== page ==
Better Living with Motion Sensors
All the major game consoles now have movement sensors, as do most smart phones, and cameras capable of motion detection are everywhere in our daily lives. Taking full advantage of this radical change in input possibilities requires an equally radical shift in design thinking and aims. Our panel will show and discuss examples of playful movement-based experiences on a range of platforms that take on challenges such as reducing math anxiety, building trust and connection, and making login so pleasurable we *want* to do it often. The panel includes three researcher/designers with experience building and writing about/discussing movement-based interaction, and a moderator who manages one of NYC’s best-known independent game venues. Why does movement design matter for everyday interface design?
Diane Tucker is a gesture designer and researcher, game designer, and producer. She has a special focus on employing the body and gesture to develop of new forms of emotionally compelling gestural interaction based on an understanding of the interrelationships among movement, emotion, and story. Kotaku called her game, Mother Nature, “The Best Kinect Game You’ve Never Heard Of (and Maybe the Best of them All).” She is a designer and producer at University of Southern California’s Creative Media and Behavioral Health Center, where she and teammates are creating a game that transforms prescribed rehabilitative exercise into gameplay.
Tucker was named a finalist in the Game Competition of the International Conference on Advances in Computer Entertainment Technology and – against a field of 68 -- became one of five finalists (and the sole non-European) selected to compete in the Games for Health Europe competition. She will be speaking at TEDxMaastricht this spring.
Before moving into games, Diane developed documentaries and a feature film for the BBC and Channel 4 (UK); she later moved into news, where she ultimately ran the New York News Bureau for the BBC. At Swarthmore, Harvard and BBC, Tucker engaged in extensive study of world-building – how some religious and political groups cast their members in a role and give their world a look and story – all to increase immersion and to transform spectators into participants and believers. She is a graduate of Swarthmore, Harvard and USC’s Interactive Media Division.
Katherine Isbister is Associate Professor of Computer Science and Engineering at NYU-Poly, where she is Research Director of the Game Innovation Lab (http://gil.cite.poly.edu). Her work focuses on broadening the social and emotional palette of everyday interaction with technology, combining Human Computer Interaction with Game Design Research. She uses games as research artifacts—her recent work has focused on movement-based interaction using game controllers and other movement sensing devices such as the Kinect and Move, iOS devices, and surveillance cameras. Isbister was selected in 1999 as one of MIT Technology Review’s TR 100 Young Innovators, and in 2011 received the Humboldt Experience Researcher Award. She has received funding from NSF, Microsoft Research, Bell Labs, and Yahoo Research, among others. Her work has been covered by Wired, Scientific American, NPR, Forbes, and the BBC.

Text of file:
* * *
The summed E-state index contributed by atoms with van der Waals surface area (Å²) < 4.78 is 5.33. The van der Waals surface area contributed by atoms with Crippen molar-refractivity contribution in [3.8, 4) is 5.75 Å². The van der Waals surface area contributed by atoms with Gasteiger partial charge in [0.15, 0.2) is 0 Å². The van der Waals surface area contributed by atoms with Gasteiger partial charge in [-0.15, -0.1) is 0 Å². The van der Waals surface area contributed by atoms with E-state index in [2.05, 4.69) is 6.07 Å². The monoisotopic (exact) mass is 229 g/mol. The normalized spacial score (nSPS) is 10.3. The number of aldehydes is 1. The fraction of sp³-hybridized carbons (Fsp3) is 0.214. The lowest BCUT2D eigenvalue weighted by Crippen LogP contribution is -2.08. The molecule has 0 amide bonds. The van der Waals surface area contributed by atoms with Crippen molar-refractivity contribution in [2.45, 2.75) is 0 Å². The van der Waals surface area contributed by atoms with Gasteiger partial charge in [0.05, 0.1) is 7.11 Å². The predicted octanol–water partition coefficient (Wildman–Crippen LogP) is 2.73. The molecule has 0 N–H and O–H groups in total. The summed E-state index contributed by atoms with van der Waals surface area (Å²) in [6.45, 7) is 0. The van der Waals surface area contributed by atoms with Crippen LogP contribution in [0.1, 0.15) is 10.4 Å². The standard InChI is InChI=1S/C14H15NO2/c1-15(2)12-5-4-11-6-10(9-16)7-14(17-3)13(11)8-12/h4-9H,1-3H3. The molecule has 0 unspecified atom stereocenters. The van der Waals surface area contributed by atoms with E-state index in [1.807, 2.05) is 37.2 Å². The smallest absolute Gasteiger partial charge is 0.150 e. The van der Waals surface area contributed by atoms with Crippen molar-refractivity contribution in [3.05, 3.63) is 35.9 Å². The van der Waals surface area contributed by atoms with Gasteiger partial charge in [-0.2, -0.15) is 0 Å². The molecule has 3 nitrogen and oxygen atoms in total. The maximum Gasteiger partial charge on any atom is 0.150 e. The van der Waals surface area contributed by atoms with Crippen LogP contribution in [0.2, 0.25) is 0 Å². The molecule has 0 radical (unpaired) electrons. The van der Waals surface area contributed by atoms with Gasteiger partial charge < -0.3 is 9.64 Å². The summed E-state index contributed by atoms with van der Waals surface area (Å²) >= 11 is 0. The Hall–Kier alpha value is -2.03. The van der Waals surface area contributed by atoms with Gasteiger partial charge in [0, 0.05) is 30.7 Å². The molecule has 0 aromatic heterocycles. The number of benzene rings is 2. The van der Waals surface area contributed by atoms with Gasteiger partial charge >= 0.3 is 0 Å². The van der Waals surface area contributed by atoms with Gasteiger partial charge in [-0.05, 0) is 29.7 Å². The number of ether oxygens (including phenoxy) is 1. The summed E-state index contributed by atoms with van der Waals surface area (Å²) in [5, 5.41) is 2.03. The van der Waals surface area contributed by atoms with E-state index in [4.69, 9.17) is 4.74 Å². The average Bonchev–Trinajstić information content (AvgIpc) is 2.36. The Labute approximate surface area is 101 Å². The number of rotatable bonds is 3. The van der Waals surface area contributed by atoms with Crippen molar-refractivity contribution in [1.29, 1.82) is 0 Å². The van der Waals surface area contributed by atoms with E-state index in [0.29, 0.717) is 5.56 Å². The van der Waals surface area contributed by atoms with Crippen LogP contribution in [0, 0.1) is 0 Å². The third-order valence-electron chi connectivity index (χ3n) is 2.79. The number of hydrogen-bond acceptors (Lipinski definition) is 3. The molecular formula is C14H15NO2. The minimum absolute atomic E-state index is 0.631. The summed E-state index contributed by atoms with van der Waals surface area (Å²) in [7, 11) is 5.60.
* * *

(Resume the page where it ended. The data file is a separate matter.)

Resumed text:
Matt Parker is a new media artist and game designer. As an artist,
his interest lies in exploring the intersection of the physical and
digital worlds. His work has been displayed at the American Museum of
Natural History, SIGGRAPH Asia, the NY Hall of Science, Museum of the
Moving Image, FILE Games Rio, Sony Wonder Technology Lab, and many
other venues. His game Lucid was a finalist in Android's Developer
Challenge 2 and his game Recurse was a finalist for Indiecade 2010.
His project Lumarca won the "Create the Future" Prize at the World
Maker Faire 2010.
Matt earned his B.A. in Computer Science from Vassar college and a
Masters from NYU's Interactive Telecommunications Program (ITP). He
has served as a new media researcher and adjunct faculty member at NYU since 2009. He is currently a visiting professor at Sarah Lawrence
College and an Artist in Residence at Eyebeam Art and Technology
As a former student of NYU’s ITP program, Syed been involved in various transmedia projects that explore relationships and create dialogues between humans and machines. At ITP he mainly focused on creating games that wove gameplay into social spaces that took the form of arcades, LARPS, and ARGs. Recently he has been running a D.I.Y. independent video game arcade called Babycastles. Babycastles provides a space for people to exhibit their work within a social context of an Arcade. Currently, Syed is working with the Social Game Lab team as a consultant on their current game development endeavors.